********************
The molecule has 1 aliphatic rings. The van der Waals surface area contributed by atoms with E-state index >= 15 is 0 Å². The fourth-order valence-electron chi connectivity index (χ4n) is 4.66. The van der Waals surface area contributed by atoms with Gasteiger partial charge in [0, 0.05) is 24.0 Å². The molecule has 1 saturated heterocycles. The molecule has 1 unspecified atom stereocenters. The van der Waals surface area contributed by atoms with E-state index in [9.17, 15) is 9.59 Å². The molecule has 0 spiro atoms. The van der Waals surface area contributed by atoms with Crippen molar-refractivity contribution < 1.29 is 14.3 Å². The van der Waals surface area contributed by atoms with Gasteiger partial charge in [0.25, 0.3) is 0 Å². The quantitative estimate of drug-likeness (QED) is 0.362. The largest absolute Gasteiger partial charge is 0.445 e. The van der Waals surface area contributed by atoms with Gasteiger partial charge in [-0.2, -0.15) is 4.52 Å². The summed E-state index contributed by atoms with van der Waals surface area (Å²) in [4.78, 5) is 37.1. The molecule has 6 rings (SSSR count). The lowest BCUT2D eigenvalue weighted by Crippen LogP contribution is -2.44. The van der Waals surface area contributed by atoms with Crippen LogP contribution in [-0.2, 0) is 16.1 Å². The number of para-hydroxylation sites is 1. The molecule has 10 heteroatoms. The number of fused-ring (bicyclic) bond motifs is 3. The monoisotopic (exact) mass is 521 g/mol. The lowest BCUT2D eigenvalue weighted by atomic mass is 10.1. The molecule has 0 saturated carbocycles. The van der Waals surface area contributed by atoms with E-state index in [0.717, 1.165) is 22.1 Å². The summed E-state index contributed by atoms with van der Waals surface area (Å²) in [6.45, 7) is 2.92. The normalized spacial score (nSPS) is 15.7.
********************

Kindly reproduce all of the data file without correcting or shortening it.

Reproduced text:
The molecule has 1 aliphatic rings. The van der Waals surface area contributed by atoms with E-state index >= 15 is 0 Å². The fourth-order valence-electron chi connectivity index (χ4n) is 4.66. The van der Waals surface area contributed by atoms with Gasteiger partial charge in [0, 0.05) is 24.0 Å². The molecule has 1 saturated heterocycles. The molecule has 1 unspecified atom stereocenters. The van der Waals surface area contributed by atoms with E-state index in [9.17, 15) is 9.59 Å². The molecule has 0 spiro atoms. The van der Waals surface area contributed by atoms with Crippen molar-refractivity contribution < 1.29 is 14.3 Å². The van der Waals surface area contributed by atoms with Gasteiger partial charge in [0.25, 0.3) is 0 Å². The quantitative estimate of drug-likeness (QED) is 0.362. The largest absolute Gasteiger partial charge is 0.445 e. The van der Waals surface area contributed by atoms with Gasteiger partial charge in [-0.2, -0.15) is 4.52 Å². The summed E-state index contributed by atoms with van der Waals surface area (Å²) in [4.78, 5) is 37.1. The molecule has 6 rings (SSSR count). The lowest BCUT2D eigenvalue weighted by Crippen LogP contribution is -2.44. The van der Waals surface area contributed by atoms with Crippen LogP contribution in [-0.2, 0) is 16.1 Å². The number of para-hydroxylation sites is 1. The molecule has 10 heteroatoms. The number of fused-ring (bicyclic) bond motifs is 3. The monoisotopic (exact) mass is 521 g/mol. The lowest BCUT2D eigenvalue weighted by atomic mass is 10.1. The molecule has 0 saturated carbocycles. The van der Waals surface area contributed by atoms with E-state index in [0.717, 1.165) is 22.1 Å². The summed E-state index contributed by atoms with van der Waals surface area (Å²) in [6.45, 7) is 2.92. The normalized spacial score (nSPS) is 15.7.